News from Botswana

22 June 2011 | Jo Jenkins | Safari and Beach News, Botswana

Kwara Concession

As we move into the what is traditionally known as the ‘flood season’ , the slowly rising water levels may be the reason that the lions stay close by, allowing us to see them pretty much every day. Lions in the Delta are known to swim across channels, if the situation requires it, however it is not their favourite past time – as can be seen when they hiss and hesitantly put their paws in the water. We can expect to have them around for a while!

The five cubs are delighting us with their playful behaviour, and one could spend hours watching them – as some of our guests do!

The lion highlight this month was perhaps the Battle of the Giants: one, of the famous seven males was caught in a fight with the Splash boys, and the noise could be heard in camp the whole night! He survived, but with a few ugly cuts and scratches to show for the ordeal.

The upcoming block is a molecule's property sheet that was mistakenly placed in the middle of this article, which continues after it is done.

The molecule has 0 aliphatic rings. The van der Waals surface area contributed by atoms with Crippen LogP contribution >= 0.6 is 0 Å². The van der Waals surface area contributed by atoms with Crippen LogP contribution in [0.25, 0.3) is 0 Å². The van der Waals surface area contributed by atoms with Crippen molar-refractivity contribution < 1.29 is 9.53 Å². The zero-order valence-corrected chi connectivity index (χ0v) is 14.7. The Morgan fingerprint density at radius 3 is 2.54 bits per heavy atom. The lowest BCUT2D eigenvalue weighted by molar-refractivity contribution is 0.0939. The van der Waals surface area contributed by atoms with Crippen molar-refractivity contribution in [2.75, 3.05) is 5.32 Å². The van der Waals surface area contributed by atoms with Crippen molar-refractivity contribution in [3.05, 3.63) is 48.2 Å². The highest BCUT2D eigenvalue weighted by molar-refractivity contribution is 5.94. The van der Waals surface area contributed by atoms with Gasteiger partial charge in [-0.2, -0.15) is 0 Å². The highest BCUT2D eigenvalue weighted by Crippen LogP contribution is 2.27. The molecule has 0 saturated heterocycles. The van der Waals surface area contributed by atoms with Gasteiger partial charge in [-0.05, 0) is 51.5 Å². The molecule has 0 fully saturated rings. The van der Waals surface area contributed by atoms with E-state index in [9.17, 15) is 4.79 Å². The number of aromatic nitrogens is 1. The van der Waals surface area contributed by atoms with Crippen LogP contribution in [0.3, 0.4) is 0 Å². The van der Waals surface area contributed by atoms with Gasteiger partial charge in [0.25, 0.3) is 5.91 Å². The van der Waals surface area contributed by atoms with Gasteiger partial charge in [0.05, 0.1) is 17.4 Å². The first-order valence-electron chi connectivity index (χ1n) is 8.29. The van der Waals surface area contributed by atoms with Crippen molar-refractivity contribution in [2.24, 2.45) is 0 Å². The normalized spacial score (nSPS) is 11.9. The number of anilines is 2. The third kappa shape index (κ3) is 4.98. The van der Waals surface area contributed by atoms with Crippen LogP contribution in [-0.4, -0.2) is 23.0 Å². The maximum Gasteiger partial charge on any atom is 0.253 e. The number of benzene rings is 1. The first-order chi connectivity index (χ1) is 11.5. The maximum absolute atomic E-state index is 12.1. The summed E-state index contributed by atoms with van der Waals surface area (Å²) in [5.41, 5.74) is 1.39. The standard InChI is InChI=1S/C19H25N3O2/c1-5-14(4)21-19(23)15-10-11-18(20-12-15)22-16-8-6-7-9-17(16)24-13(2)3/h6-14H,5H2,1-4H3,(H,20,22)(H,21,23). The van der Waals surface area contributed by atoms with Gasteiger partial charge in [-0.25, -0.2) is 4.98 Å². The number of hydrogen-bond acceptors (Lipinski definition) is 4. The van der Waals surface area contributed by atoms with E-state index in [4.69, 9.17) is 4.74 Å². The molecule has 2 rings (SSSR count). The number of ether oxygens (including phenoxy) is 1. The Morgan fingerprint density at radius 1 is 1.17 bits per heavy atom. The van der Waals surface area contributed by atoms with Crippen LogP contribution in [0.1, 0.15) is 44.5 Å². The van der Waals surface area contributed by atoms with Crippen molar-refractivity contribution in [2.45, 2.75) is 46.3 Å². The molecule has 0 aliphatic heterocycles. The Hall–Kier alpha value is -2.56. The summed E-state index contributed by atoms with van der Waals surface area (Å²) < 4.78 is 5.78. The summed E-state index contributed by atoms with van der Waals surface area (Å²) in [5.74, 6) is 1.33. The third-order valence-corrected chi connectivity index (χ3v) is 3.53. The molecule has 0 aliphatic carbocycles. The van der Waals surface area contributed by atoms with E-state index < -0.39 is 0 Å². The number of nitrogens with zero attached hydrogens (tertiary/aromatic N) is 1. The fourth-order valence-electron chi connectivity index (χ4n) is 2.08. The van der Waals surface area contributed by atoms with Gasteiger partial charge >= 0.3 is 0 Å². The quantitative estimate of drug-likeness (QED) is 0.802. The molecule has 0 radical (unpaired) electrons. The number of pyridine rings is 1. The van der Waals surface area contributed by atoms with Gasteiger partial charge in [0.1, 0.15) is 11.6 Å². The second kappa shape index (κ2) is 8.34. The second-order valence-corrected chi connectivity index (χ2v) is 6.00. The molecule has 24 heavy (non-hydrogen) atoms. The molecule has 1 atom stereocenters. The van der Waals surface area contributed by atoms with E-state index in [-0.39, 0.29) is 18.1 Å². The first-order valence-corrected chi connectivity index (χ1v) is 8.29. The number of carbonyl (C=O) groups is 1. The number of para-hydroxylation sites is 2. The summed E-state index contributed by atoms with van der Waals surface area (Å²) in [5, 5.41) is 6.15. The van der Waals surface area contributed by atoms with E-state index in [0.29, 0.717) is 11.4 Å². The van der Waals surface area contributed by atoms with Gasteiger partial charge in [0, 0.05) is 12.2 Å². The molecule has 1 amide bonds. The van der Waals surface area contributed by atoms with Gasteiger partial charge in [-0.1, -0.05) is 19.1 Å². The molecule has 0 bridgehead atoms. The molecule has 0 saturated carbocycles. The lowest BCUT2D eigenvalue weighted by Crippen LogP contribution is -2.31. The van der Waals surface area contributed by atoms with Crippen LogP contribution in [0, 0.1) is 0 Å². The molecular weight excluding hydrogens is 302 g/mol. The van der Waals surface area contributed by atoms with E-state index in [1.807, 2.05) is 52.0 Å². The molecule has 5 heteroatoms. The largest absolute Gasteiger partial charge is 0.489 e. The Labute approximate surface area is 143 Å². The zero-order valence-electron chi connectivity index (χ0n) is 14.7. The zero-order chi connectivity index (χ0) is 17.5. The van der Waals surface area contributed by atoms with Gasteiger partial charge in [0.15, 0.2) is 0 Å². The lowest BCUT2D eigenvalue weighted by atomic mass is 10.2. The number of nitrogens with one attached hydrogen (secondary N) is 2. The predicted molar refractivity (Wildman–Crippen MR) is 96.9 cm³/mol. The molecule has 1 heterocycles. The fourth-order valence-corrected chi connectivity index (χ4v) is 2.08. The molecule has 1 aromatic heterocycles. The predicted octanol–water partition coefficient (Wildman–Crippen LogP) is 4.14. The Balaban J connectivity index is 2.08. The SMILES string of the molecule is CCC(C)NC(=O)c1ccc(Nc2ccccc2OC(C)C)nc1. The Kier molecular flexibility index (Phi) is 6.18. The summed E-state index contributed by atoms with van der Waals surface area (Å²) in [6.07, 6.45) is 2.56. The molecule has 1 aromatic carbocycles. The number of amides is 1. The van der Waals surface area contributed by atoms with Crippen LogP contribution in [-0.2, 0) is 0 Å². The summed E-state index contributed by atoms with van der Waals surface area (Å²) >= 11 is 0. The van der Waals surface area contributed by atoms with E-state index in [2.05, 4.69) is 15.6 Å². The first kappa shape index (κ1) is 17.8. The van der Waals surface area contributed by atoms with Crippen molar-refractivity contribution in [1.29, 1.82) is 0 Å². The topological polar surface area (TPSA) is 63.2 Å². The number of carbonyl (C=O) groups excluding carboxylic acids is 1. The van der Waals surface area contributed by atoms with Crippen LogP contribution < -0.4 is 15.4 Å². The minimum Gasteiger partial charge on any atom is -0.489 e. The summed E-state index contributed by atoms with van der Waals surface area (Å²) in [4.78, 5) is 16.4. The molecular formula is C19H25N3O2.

A male leopard made a quick escape into a tree with his warthog kill, before the hyenas were able to catch up with him.

Great news on the cheetah front: a female with three cubs has been sighted and she seems to be doing well, with the cubs being in good condition.
We see more and more large breeding herds of elephants, especially in the early mornings and afternoons. Solitary bulls and bachelor herds are also seen very often.

Good sightings of general game, like herds of zebras, giraffe, tsessebe, impala, baboons, red lechwe, wildebeest and tracks of buffalos have been spotted.